Moving Sounds, Controlled Borders: Asylum and the Politics of Culture

Back, Les. 2016. Moving Sounds, Controlled Borders: Asylum and the Politics of Culture. Young, 24(3), pp. 185-203. ISSN 1103-3088 [Article]

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Abstract or Description

This article reviews some of the key political interventions by black and Asian theo- rists on the migrant experience and the politics of culture. Stressing the political dimensions of this work, it argues for a reconnection to the interventions made by Stuart Hall and Paul Gilroy who introduced a repertoire of theoretical tools to understand migration, new ethnicities and multiculture. A case study of an anti- racist musical project based in Kent during the early 2000s is used to illustrate this argument. This initiative brought Asian dance music DJs from east London together with Czech and Polish Roma musicians and culminated in the making of a CD called Asylum. The article documents how the CD provided a resource used in anti-racist education in predominantly white schools in Kent. It argues that music is politically important because it can challenge the way migration and identity is understood and offer alternative expressions of multiculture and belonging. The article also stresses musical culture’s capacity to organize social life differently in a way that bridges cul- tural differences and establishes a shared form of likeness and commonality.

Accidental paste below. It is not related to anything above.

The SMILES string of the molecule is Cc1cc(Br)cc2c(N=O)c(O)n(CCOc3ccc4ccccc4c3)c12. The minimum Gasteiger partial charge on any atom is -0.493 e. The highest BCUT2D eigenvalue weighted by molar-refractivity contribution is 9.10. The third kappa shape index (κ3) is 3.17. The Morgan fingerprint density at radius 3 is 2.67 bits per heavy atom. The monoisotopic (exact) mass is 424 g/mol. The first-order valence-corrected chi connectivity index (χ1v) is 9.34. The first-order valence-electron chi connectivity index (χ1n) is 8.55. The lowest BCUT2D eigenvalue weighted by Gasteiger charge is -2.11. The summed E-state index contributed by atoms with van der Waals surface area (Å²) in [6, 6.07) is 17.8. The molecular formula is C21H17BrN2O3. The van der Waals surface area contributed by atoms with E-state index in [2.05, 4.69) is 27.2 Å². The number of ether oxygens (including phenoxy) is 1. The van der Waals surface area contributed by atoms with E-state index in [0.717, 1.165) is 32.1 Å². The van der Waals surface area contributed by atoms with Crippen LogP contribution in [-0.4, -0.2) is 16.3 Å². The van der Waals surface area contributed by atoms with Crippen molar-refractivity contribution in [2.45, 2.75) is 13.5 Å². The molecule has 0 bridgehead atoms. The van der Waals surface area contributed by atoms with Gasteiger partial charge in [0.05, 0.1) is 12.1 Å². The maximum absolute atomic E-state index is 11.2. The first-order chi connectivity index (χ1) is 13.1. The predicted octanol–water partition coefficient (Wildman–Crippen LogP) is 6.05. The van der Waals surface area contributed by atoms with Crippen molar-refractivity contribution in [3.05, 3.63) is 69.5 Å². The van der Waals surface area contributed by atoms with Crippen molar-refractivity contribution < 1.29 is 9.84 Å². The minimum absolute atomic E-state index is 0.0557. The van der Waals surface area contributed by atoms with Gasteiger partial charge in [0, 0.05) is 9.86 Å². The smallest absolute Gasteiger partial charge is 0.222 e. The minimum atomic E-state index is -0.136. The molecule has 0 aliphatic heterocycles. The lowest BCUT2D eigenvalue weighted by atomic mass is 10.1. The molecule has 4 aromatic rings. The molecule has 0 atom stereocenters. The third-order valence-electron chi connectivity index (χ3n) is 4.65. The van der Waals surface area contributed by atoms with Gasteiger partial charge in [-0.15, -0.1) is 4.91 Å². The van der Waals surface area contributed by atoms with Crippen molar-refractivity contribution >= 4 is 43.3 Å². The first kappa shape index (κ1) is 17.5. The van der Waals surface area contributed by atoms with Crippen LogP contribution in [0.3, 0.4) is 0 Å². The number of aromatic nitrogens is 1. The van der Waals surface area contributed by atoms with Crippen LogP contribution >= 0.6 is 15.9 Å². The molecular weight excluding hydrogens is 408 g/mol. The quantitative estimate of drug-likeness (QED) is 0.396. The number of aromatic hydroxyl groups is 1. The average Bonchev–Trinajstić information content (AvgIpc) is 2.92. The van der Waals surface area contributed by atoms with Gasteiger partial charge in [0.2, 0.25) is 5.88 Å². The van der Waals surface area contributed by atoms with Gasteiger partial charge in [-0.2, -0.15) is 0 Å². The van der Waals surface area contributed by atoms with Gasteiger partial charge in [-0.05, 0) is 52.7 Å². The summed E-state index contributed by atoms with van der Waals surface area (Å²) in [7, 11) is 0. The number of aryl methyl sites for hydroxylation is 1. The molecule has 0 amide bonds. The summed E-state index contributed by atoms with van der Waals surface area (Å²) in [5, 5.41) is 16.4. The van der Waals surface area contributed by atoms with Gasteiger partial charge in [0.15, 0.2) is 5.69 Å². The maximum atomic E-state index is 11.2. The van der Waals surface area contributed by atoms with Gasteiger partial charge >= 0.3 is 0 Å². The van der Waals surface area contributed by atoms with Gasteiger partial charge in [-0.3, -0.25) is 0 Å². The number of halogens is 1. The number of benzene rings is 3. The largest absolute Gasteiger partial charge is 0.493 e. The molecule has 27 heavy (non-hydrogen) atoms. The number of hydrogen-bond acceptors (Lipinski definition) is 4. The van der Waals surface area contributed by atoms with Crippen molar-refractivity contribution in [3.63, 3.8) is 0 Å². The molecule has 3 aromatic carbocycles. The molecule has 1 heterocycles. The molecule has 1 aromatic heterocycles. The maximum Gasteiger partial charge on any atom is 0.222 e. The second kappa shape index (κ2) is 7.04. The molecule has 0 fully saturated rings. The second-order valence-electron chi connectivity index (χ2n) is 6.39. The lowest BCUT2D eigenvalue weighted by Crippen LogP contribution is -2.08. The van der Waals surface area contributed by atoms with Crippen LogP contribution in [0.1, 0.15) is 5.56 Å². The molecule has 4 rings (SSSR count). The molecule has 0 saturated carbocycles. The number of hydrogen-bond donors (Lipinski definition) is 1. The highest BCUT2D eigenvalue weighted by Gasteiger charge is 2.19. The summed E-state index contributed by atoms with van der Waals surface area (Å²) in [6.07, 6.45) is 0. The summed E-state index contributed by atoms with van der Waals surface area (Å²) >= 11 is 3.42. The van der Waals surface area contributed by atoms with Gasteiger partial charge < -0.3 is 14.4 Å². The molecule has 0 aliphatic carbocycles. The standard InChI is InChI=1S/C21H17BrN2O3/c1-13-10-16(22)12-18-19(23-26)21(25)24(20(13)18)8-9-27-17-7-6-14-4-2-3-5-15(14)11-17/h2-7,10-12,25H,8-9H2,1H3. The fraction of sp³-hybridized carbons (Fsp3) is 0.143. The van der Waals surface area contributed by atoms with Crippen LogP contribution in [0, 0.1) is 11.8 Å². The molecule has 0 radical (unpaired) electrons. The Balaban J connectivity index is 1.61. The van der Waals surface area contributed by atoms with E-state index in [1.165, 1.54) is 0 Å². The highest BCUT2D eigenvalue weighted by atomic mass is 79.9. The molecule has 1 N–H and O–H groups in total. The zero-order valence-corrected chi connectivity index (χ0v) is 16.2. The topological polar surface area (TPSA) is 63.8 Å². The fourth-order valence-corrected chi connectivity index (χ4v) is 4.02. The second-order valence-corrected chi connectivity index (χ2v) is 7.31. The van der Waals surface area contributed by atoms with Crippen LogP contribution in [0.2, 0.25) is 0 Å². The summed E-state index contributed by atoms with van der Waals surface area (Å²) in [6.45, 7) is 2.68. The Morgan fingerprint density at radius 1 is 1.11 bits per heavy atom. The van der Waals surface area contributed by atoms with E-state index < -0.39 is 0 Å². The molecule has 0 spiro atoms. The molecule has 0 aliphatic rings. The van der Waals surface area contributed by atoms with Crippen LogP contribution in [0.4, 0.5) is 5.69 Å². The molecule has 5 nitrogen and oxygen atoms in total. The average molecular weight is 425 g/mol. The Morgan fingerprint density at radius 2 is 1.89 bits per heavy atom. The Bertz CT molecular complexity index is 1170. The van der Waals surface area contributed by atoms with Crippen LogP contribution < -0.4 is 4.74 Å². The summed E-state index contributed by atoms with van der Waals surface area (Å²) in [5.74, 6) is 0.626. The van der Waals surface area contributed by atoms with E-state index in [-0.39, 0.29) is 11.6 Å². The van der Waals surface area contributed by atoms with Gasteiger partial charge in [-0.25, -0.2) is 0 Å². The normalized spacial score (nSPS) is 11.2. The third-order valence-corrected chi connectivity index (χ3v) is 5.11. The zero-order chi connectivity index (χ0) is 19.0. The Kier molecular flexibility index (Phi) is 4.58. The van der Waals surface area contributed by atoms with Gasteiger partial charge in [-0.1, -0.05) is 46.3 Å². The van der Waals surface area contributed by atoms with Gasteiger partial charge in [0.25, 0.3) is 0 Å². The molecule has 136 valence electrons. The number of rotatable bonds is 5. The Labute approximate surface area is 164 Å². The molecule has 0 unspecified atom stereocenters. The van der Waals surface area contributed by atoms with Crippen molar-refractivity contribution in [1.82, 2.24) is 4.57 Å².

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New ethnicities, music, youth culture, racism, migration

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19 November 2015Accepted
3 May 2016Published Online
1 August 2016Published

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Date Deposited:

19 Jul 2016 09:26

Last Modified:

10 Mar 2021 14:47

Peer Reviewed:

Yes, this version has been peer-reviewed.


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